Constructing a reliably permanent buffer between a water table, the earth, and the wellbore using cement is immensely difficult. Steel casings can leak at the connections or corrode from acids. Cement can deteriorate over time, but leaks also happen when cement shrinks, develops cracks or channels, or is lost into the surrounding rock when it's applied. When this occurs, gases and liquids leak out of the casing or, just as importantly, move into, up, and out of the well through faulty cement between the casing and the rock wall.
Loss of Well Integrity
The loss of well integrity can lead to fracking chemicals (and naturally occurring contaminants) migrating into higher aquifers and impacting groundwater, particularly with the very high pressure injections needed to frack shale and tight gas wells. Repeated fracking can also cause well casing failures, creating opportunities for contamination.
Faulty Well Casing
Faulty well casing and cementing is the cause of most well integrity failures. Though the risk of failure in the short-term may be low, the steel and cement casing in the wellbore are subject to greater risk of mechanical or chemical failure over time. Data from the Marcellus Shale 'play' published in the Journal of Marine and Petroleum Geology found six - seven percent of new shale gas wells were faulty and leaking gas. Six percent may not seem very high a failure rate, but for the 40,000 gas wells planned for Queensland it would mean around 2,400 leaking wells.
After 20 years this failure rate could increase to 60%, as wells corrode and cement casings degrade. A well-known expert in this field, Dr Anthony Ingraffea, says that all wells will fail in time. Even industry studies have reported that over a 30 year period anywhere between 2 and 60 percent of oil and gas wells fail, depending on the expertise of the company and the wells' location and age. The issue here is, to be safe into perpetuity, these wells need be constructed to last forever.
The industry's inability to guarantee the integrity of the wells it drills is not the only problem. Even if shale gas well casings could be guaranteed for millenia, it would still not solve the problems of:
- The significant issue of air pollution and greenhouse gas emissions, a product of the process even when wells perform as intended
- The behaviour of tonnes of toxic chemicals pumped deep underground, and their safety into the future our children and grandchildren will inhabit
- The issue of the increased opportunity that fracking provides for chemical spills and industrial accidents
- The lack of an effective treatment or method of safely disposing of toxic flowback from completed frack jobs
In the past, the low recovery rates for shale oil and gas, combined with the steep decline in gas production (which can fall by as much as 60 to 80 percent after the first year or so), meant infill drilling had to be undertaken to maintain gas production. Infill drilling is the process of drilling increasing numbers of closely spaced wells as the gas depletes.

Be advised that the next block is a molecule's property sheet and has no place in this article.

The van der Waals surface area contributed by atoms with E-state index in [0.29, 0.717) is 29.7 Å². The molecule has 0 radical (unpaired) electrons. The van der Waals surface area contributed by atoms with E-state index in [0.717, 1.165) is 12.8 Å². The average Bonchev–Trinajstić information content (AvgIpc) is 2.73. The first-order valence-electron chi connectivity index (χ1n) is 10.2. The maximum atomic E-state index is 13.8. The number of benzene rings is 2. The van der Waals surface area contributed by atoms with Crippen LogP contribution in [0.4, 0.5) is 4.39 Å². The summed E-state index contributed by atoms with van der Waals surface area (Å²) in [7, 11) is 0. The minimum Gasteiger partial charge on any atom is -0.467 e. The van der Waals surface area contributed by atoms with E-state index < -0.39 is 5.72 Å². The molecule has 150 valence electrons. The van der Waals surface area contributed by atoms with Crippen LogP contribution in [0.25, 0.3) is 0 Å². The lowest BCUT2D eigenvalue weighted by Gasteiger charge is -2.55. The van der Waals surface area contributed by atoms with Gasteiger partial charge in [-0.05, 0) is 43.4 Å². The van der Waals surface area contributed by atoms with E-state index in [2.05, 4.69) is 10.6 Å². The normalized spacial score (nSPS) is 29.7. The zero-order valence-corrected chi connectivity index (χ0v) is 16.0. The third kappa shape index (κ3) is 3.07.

Today, however, investment in new extraction technology has enabled unconventional oil and gas miners to use 'microseismic' and 'refracks' to improve the productivity and profitability of old wells.
According to Halliburton, by re-perforating the original interval and pumping a volume at least 25 percent larger than the previous frack, recovery rates can be improved by up to 8 - 10 percent. Because it's estimated that only about 10 percent of the GIP (gas in place) is recovered with the initial 'completion', refracking technology is extremely worthwhile for unconventional gas companies. It increases gas production from existing wells without the high cost of having to drill new wells. Refracking is an especially effective technique on tight deposits.
Schlumberger, the mega-giant in the oil and gas services sector, markets some of the customised refracking technology. CEO Paal Kibsgaard believes the revenue opportunities from refracking are worth billions. Because refracking offers such a rich windfall and the company is so confident of its ability to identify the right candidate wells, Schlumberger is:
prepared to take significant risks, in terms of how we go about doing this refracturing work.
To make refracking an even more attractive proposition to oil and gas drillers, Schlumberger offers refracking clients a risk-free no win, no fee deal. The client gas companies don't pay Schlumberger unless their gas production increases beyond an agreed level.
So, refracking substantially reduces drilling costs, increases gas production and can be done on risk-free terms for companies with gas wells that are 'the right candidates'. Setting aside the fact that refracking is not without its own set of technical risks and challenges, the health and well being of communities who live on top of subterranean shale and tight gas deposits should be an important consideration too.
Each refrack uses 25 percent more water, mixed with more toxic additives, than the last. Each refrack generates a new load of highly contaminated wastewater. Each refrack restresses the well casings with 6000 to 8000 PSI of pressure. Each refrack increases the danger of surface contamination through accidental spills or leaks of concentrated chemicals.